A man who was three years old when his father – an American intelligence operator – sent him a letter on a vanquished Adolf Hitler’s stationery has declared himself disgusted by US extremist groups who still admire the former Nazi ruler.
“Those people have no idea – the history and foulness of that,” Dennis Helms, the son of the late Richard Helms, the CIA director from 1966 to 1973, said of the presence of neo-Nazis and antisemitism in the US. “There can be nothing that’s worse … I can’t say enough bad about that.”
Helms’s remarks came in an interview with the Guardian as the US prepared to observe Tuesday’s 79th anniversary of D-day, when Allied troops landed on the beaches of Normandy to help liberate north-west Europe from Nazi Germany’s control.
The military campaign started by that invasion culminated in Germany’s surrender on 8 May 1945, a little more than a week after the suicide of Hitler, who oversaw the murders of 6 million Jews during the Holocaust, among other atrocities.
His family has never been quite sure how, but Richard Helms, then working for the US Office of Strategic Services’s intelligence branch while based in London, managed to get his hands on a sheet of paper under Hitler’s letterhead and write a missive to his son carrying the date of Germany’s surrender, known as Victory in Europe – or V-E – Day.
“The man who might have written on this card once controlled Europe – three short years ago when you were born,” Richard Helms’s letter to Dennis read. “Today he is dead, his memory despised, his country in ruins.”
The letter went on to describe how thousands of people died as a result of their efforts to put a stop to Hitler, who “had a thirst for power, a low opinion of man … and a fear of intellectual honesty”.
“The price for ridding society of bad is always high,” Richard Helms’s letter added in closing. “Love, Daddy.”
Dennis later learned that his father had apparently actually interviewed Hitler while covering the 1936 Olympics in Berlin as a reporter during a previous career. According to his son, Richard was always proud to have personally seen Black American runner Jesse Owens win the 200-yard dash at those games, frustrating Hitler’s dreams of a competition dominated by white athletes.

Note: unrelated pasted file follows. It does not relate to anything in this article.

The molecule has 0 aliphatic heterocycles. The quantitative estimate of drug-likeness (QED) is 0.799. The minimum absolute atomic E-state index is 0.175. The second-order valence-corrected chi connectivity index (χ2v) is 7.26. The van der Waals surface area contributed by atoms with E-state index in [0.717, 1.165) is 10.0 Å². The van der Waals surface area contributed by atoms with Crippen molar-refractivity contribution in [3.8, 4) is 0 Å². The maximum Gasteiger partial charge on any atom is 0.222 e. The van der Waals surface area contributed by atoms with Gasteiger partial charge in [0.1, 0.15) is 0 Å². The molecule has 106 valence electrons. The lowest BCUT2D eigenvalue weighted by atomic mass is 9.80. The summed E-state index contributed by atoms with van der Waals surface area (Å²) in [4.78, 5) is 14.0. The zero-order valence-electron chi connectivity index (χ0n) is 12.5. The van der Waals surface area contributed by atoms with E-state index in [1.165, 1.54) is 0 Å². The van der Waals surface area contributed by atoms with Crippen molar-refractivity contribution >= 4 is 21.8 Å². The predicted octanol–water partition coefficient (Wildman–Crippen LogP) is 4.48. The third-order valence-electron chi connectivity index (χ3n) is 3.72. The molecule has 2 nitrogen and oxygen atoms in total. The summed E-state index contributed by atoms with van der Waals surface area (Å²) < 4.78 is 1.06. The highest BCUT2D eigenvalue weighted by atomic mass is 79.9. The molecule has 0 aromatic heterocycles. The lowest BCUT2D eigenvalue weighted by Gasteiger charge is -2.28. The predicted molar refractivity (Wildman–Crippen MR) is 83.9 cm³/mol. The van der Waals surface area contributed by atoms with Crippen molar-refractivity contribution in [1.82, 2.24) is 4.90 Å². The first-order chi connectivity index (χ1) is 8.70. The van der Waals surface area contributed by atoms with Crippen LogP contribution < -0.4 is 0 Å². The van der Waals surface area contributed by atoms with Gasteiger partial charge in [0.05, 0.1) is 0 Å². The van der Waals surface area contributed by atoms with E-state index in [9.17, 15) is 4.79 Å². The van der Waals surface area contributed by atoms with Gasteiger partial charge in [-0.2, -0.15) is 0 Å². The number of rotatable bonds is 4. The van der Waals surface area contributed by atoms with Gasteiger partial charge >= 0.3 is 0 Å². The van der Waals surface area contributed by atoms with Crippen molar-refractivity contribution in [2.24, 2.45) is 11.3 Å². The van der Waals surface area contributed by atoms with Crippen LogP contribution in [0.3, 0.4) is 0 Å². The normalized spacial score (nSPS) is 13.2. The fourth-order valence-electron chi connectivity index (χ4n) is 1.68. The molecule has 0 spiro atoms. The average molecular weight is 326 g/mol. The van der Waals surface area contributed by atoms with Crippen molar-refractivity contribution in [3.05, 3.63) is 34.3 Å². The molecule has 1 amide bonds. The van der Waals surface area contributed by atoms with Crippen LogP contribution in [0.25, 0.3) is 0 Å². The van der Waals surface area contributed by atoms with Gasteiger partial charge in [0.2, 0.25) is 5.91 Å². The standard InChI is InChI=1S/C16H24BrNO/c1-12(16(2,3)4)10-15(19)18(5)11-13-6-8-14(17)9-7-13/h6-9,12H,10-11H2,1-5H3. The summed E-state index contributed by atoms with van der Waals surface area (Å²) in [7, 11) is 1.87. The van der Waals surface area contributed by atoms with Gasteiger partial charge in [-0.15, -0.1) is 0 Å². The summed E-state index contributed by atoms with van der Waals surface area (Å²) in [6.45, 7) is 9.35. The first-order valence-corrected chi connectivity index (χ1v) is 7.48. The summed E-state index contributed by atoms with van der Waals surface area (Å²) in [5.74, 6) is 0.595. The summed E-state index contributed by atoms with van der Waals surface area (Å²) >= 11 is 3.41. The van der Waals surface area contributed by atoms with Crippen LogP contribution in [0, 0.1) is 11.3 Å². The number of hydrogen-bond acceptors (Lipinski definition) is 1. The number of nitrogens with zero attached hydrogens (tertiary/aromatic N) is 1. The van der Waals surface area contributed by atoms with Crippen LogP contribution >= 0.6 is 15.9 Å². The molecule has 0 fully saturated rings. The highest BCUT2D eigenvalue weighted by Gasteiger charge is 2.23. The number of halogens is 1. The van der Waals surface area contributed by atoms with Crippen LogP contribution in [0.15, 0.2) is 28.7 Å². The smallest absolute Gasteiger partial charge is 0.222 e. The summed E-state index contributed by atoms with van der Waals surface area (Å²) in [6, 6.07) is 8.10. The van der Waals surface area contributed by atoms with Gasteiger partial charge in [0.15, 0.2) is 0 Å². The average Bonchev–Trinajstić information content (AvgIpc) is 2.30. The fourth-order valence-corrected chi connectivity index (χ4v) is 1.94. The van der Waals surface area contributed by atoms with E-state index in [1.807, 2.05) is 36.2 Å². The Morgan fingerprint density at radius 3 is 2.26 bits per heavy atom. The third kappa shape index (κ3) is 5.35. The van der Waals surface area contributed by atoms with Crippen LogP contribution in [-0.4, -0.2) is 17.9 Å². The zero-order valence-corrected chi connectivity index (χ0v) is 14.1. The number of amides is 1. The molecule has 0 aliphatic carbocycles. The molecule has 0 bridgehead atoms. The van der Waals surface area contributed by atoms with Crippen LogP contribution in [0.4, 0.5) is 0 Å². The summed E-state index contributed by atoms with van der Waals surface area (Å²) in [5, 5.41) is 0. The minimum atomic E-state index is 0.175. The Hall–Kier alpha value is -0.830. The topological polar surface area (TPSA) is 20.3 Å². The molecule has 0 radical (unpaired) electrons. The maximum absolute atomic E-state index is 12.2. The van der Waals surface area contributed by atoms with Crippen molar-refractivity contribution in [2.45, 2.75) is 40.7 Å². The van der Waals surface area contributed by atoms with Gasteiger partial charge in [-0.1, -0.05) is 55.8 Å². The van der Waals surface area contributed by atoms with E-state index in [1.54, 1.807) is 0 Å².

Now 80, Dennis later provided his father’s V-E Day letter to the CIA, the successor of the OSS, which Richard led during the presidencies of Lyndon Johnson and Richard Nixon. The CIA displays it in its private museum alongside other artifacts provided by Richard Helms’s family, including a dinner plate from Hitler’s chancellery that he acquired during a trip to Berlin in September 1945.
The letter to Dennis has been publicized before, and a picture of its contents went viral on social media on the most recent V-E Day anniversary.
However, just two days before that, a man clad in extremist insignia and having a history of praising Nazis online shot eight people to death at a mall in Texas. And late last year, President Joe Biden had the occasion to release a statement saying “the Holocaust happened” and “Hitler was a demonic figure” after the rapper once known as Kanye West earned a suspension from Twitter by speaking approvingly of the Nazi ruler and publishing an image of a swastika blended with a star of David.
Dennis said it was disturbing that Hitler’s regime still finds such high-profile support in a country that his father spent his life serving and which helped bring Hitler’s downfall.
“There is no excuse for that,” Dennis said. “Not that there ever was.”
Though Donald Trump has condemned white supremacists and neo-Nazis, Dennis noted how proponents of both have generally supported the former president, who is widely considered the frontrunner for the 2024 White House nomination.
Trump enjoys that status despite federal investigations of attempts to subvert his 2020 election defeat, incitement of the January 6 attack on Congress and the retention of classified records. He’s facing criminal charges in connection with the payment of hush money to adult film star Stormy Daniels over a sexual encounter that she says the two had. And, among other legal perils, he was recently found liable in civil court for sexually abusing author and columnist E Jean Carroll.
Dennis said he imagines his father “just rotates in his grave” in Arlington National Cemetery most times that Trump speaks.
“He lies all the time – he cheats,” Dennis said of Trump. “I think that he is a guy who has none of the values that my father did.”
( Information from politico.com was used in this report. Also if you have any problem of this article or if you need to remove this articles, please email here and we will delete this immediately. [email protected] )